The parallels between 1974 and 2008 are not lost on us (and with Howard at the helm, we have no choice but to think about them).

The other theme is that Nixon was a lonely man who wasn’t good with people. Boo hoo.

Setting aside the facts of the case, the film tries to make the high-pressure world of presidential interviews something of a sporting event. In this corner, David Frost, a man who drinks, smokes, bangs models, and hosts the 1970s equivalent of America’s Got Talent. In this corner, a disgraced president, who somehow thinks that if he says just the right thing during a one-on-one interview that he’ll be invited back to DC and receive a hero’s welcome. In 30 years, we might see David Hasselhoff v. Bush II.

Nixon thought he’d wipe the floor with Frost. How could a limey from across the pond hope to match his intellect? Frost thought he’d show all those naysayers by finally getting the secretive Nixon to admit to the whole business.

The performances are good. Unfortunately for Oscar-nominee Frank Langella, Nixon has been played by so many people by now that we scarcely remember the real man. The supporting cast is good: Rockwell, Oliver Platt, Kevin Bacon, and Rebecca Hall is a very sexy woman who’s only purpose in the screenplay is to stop the sausage-fest.

Here’s your one-sentence review: A film about an interview. Really, how exciting can that be?

Oscar Nominations: Picture, Director Ron Howard, Actor Frank Langella, Screenplay, Editing

8.0 Metacritic
7.9 Critical Consensus
8.1 IMDB #242 All Time

Frost/Nixon [Theatrical Release] @ Amazon


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January 22, 2009
USA / Germany
English / German
124 Minutes — January 9, 2009
Drama / Romance / Thriller / War
Stephen Daldry [Billy Elliot; The Hours]

How Far Would You Go To Protect A Secret?

It’s been more than a week since I’ve seen it and I can’t seem to figure out how to go at this film. It is not good. In fact, it’s a bit preposterous. Winslet is a fabulous actress, but in THE READER she must choose between dour, embarrassed, angry, or predatory. There is no in-between.

It’s just after World War II in Germany. A young boy of 15, stricken with fever, is helped by Winslet’s character. After his recovery a few weeks later, he goes to her house to thank her, and before you can say “you’re 18, right?” they’re in the sack. What he sees in her is obvious. She’s nearing 40, is hot, and he’s 15 and would probably avail himself of just about any opportunity. What she sees in him is a bit less obvious. He’s a nubile 15 to be sure, but why couldn’t someone like her find someone within a decade of her age, at least? I suppose he’s naive enough to not ask too many questions, to not question his incredible luck. What a story he’ll have to tell that summer at camp!

Strangely, she begins to demand that he read to her before each encounter. Which is a small price to pay for him, I’m sure. A more successful homework system has yet to be devised. He catches the eye of other, more age-appropriate schoolmates, but what chance do they have against a fully grown, willing woman who doesn’t ask questions? They fight, they break up. He heads off to law school. And the film begins to self-destruct. Because during a field trip to the courthouse, who does he see on trial for Nazi atrocities? That’s right, the woman who took his V-power, in the flesh. And here’s the kicker: she’s accused of writing an intricate plan for others to follow which leads to the deaths of 500 Jewish prisoners. That she shows no guilt for what she did is bad enough. But when she’d rather admit to something she didn’t do than admit to not being able to read or write, the film goes off the rails.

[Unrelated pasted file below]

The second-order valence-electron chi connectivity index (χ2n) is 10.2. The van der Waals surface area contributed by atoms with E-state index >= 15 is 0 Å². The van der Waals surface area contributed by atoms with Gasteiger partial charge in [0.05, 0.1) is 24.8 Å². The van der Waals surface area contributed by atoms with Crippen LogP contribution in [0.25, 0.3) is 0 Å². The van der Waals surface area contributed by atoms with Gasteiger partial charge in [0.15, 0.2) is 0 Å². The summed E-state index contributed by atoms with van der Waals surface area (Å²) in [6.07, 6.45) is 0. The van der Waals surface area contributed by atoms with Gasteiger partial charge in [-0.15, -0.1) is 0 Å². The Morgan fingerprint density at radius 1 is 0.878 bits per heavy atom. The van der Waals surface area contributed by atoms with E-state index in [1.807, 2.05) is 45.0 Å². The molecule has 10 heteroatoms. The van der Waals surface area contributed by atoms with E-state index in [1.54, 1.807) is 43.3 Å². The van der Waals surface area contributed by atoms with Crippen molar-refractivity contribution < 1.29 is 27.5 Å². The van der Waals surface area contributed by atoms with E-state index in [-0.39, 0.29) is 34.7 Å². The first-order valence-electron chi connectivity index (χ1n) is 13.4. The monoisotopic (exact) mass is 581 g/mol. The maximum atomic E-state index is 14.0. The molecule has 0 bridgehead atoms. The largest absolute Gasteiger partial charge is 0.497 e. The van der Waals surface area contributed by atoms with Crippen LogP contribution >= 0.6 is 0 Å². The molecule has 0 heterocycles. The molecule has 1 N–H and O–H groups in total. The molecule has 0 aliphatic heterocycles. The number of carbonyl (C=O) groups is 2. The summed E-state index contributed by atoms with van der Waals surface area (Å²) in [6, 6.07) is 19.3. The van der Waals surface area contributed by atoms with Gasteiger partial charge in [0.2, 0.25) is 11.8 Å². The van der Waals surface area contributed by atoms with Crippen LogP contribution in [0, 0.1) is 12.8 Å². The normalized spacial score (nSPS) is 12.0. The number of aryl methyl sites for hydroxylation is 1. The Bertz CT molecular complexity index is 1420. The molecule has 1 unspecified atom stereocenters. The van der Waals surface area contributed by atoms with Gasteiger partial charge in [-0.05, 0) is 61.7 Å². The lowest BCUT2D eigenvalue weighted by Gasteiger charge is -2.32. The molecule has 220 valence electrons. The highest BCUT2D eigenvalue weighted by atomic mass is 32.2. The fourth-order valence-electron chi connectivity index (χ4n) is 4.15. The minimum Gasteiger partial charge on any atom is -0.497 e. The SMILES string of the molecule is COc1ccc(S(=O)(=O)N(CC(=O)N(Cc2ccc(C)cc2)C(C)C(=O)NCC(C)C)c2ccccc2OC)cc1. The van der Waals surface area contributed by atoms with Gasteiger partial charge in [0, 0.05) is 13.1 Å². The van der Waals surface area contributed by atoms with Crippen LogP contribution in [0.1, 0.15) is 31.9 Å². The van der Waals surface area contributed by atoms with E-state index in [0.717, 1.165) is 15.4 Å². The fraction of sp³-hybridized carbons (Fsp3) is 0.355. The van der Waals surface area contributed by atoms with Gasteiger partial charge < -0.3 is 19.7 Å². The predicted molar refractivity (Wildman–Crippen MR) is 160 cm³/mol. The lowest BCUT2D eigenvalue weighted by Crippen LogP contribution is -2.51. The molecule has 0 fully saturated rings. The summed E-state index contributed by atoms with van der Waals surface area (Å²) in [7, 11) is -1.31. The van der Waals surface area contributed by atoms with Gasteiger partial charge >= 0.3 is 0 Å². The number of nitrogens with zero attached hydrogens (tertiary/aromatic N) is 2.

That’s right. In post-war Germany, killing Jews in the name of Hitler isn’t quite as bad as admitting that you don’t know how to read.

Ralph Fiennes shows up as the grown up boy who then begins his very own franchise, sending tapes to Winslet as she spends the rest of her days in jail.

Ridiculous, but Winslet is pretty hot and rarely has a film made reading the classics seem quite as sexy as THE READER does.

5.8 Metacritic
7.0 Critical Consensus
8.0 IMDB

The Reader (Book) @ Amazon


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January 21, 2009
Campbell CA — Camera 7
104 Minutes — December 12, 2008
Drama / Mystery
John Patrick Shanley [Moonstruck; The January Man; Joe Versus The Volcano; Alive]

My overriding impression of DOUBT? Boring.

Streep, Hoffman, Adams. Great cast. But it’s just so slow moving and ponderous. And every time something important is about to happen, the wind blows or rain hits a windowpane or a tree branch crashes down in the courtyard. And then the music swells.

It’s 1964 in Brooklyn. Hoffman is a Catholic Priest (hazard alert). Streep is the principal of the attached school. Amy Adams is the naive, wide-eyed character that we’re supposed to chuckle at and then feel for. Adams thinks she sees Hoffman put a boy’s shirt back into his locker. This boy is the only black kid in a sea of white, which is the excuse Hoffman uses when confronted with the suspicion that he plied the boy with alcohol. But not just any alcohol, mind you; the holy communion wine, the very blood of Christ. Viola Davis plays the boy’s mother who is remarkably nonchalant about the accusation, preferring to hide her head in the sand until summer when her boy graduates.

Streep is on the warpath against Hoffman and the two play several loud, spittle-rattling scenes where they try to scare the other one into backing off. We know Streep is the humorless disciplinarian because we see her walking the aisles of the church scolding anyone slouching or whispering while the sermon is taking place. She strikes fear in the children and other nuns alike. She is a cartoon movie archetype along the lines of the guy in Lean On Me (I’m the HNIC, now), and every other film about school and an evil paddling headmaster.